I have a much longer (too long for an answer here!) take on this, but the basic points as I've assesed them boil down to the following:
1. Individual spontaneous action can spark widespread revolt. One person's suicide essentially sparked a powder keg.
2. People not accustomed to militant street fighting are quick learners. In Egypt, Libya and elsewhere, people quickly figured out how to both defend and attack, with varying degrees of success.
3. Strict non-violence doesn’t always work. (Do I need to go into any further detail here?)
4. A revolution in half measures is not a revolution but a rearranging of the deck chairs. Egypt being a good example. The military is still in power, and elections are now unlikely to happen until 2013 or 2014 (not that elections are desirable either from an anarchist perspective, but that only further illustrates the point).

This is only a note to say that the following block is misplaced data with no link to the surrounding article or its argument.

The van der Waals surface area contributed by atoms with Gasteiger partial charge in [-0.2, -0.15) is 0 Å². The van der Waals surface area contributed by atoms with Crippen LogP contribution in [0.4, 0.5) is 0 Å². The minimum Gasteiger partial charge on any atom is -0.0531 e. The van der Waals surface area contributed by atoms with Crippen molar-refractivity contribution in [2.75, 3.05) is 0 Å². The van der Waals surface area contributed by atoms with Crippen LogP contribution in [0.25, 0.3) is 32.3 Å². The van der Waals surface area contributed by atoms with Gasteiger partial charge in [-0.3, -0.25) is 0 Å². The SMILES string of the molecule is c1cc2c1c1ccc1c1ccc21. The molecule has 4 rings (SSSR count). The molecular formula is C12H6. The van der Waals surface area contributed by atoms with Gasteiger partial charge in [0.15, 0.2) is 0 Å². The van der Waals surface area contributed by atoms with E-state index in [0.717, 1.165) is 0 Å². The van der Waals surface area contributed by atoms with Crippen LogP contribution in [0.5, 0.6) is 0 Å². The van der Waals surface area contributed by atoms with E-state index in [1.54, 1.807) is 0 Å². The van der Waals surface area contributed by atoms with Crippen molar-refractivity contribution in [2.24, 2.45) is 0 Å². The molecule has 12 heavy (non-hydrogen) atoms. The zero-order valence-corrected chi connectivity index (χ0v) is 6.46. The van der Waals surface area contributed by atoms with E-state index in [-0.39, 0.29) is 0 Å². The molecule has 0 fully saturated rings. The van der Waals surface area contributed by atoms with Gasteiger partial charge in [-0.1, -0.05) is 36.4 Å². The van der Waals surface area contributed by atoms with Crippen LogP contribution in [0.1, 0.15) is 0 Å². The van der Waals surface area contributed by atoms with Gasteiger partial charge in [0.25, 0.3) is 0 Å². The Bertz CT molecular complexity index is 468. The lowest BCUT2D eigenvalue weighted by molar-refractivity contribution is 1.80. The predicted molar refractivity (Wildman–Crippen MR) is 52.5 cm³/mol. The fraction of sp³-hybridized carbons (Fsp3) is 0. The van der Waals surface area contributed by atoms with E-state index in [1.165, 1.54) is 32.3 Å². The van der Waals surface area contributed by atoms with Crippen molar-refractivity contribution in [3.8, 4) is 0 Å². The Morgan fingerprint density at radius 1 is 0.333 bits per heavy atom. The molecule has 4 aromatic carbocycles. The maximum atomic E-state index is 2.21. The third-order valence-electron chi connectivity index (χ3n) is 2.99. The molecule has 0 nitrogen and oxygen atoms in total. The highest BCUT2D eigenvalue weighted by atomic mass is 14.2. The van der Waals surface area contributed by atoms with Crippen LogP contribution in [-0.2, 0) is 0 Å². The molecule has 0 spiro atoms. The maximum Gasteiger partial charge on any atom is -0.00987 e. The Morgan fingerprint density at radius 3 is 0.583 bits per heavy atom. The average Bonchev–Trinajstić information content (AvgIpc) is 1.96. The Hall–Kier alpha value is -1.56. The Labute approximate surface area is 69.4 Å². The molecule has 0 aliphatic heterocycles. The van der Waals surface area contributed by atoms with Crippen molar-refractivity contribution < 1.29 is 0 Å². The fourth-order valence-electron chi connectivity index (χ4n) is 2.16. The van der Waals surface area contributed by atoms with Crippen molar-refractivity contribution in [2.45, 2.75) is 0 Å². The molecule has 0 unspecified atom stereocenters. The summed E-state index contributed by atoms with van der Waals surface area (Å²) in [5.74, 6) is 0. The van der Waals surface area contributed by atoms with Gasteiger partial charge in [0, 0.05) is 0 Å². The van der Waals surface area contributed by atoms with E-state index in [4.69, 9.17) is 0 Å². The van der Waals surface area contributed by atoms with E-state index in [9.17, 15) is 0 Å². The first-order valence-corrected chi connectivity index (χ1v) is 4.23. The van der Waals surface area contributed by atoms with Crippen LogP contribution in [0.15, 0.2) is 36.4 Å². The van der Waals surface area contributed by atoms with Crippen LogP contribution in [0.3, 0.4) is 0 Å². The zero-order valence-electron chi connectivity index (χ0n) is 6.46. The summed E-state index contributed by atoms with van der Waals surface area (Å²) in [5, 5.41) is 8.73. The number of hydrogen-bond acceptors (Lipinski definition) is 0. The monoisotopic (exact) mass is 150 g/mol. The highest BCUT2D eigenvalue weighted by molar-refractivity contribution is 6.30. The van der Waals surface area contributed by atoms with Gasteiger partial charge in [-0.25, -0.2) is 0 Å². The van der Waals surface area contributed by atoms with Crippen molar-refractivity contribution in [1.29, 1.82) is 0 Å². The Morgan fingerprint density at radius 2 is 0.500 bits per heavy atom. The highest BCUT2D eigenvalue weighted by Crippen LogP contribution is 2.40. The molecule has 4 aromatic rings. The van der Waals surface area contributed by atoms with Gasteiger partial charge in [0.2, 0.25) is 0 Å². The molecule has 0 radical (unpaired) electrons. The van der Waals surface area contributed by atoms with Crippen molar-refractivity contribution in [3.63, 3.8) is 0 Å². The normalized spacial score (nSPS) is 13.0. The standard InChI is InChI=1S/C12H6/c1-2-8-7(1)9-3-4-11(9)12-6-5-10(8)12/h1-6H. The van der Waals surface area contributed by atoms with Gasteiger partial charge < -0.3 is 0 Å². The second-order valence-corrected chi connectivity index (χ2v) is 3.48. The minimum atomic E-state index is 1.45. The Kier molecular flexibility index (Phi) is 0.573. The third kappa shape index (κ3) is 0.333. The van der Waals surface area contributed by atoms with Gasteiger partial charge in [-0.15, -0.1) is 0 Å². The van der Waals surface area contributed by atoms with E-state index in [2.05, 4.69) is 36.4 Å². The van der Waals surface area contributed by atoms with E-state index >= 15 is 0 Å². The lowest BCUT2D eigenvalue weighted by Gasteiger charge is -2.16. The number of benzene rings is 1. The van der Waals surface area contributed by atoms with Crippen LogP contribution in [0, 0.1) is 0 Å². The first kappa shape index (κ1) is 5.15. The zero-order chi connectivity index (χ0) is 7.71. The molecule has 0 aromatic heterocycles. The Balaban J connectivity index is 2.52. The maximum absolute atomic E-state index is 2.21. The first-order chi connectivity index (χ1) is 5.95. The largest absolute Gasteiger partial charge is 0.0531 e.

5. In the absence of power, people will organize to meet their needs autonomously and without leaders. This seems to always astonish both politicians and the media, who will both do their best to trivialize or dismiss such...
6. The state media outside of an autonomous zone will always describe self organization as a problem needing to be fixed as opposed to a strength.
7. We need to have control of our sources of food and water, or we will be forced to depend on outside support which will seek to shape and direct the nature of our struggle. In Libya, the need for humanitarian aid was, to some degree at least, used as leverage to reinstate a power structure.
8. Would-be leaders will always step in to grasp control. If there are no prominent would-be leaders grasping at the reigns, the western powers will appoint one to you.
Most of the conclusions I drew were not, for most anarchists, jaw dropping revelations, but rather the same things that a careful reading of the Russian, Mexican and Spanish revolutions, the economic collapse in Argentina, or even the anti-globalization movement would elicit, but it seems as if, since we keep bumping up against these conclusions, there is still more to be done around them.